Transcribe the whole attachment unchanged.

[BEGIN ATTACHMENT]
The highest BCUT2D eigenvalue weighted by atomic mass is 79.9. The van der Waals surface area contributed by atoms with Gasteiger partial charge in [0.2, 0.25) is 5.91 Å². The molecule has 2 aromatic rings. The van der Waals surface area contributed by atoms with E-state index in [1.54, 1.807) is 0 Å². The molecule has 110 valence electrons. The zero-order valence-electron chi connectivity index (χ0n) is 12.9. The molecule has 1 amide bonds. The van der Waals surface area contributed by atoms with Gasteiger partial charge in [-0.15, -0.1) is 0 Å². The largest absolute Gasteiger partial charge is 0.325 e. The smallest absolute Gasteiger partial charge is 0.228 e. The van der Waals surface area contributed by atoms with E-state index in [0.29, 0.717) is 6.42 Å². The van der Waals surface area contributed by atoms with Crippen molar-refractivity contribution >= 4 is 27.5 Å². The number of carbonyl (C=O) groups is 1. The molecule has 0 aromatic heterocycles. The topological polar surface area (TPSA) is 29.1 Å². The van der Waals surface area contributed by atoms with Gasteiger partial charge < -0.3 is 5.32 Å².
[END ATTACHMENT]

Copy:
The highest BCUT2D eigenvalue weighted by atomic mass is 79.9. The van der Waals surface area contributed by atoms with Gasteiger partial charge in [0.2, 0.25) is 5.91 Å². The molecule has 2 aromatic rings. The van der Waals surface area contributed by atoms with E-state index in [1.54, 1.807) is 0 Å². The molecule has 110 valence electrons. The zero-order valence-electron chi connectivity index (χ0n) is 12.9. The molecule has 1 amide bonds. The van der Waals surface area contributed by atoms with Gasteiger partial charge in [-0.15, -0.1) is 0 Å². The largest absolute Gasteiger partial charge is 0.325 e. The smallest absolute Gasteiger partial charge is 0.228 e. The van der Waals surface area contributed by atoms with E-state index in [0.29, 0.717) is 6.42 Å². The van der Waals surface area contributed by atoms with Crippen molar-refractivity contribution >= 4 is 27.5 Å². The number of carbonyl (C=O) groups is 1. The molecule has 0 aromatic heterocycles. The topological polar surface area (TPSA) is 29.1 Å². The van der Waals surface area contributed by atoms with Gasteiger partial charge < -0.3 is 5.32 Å².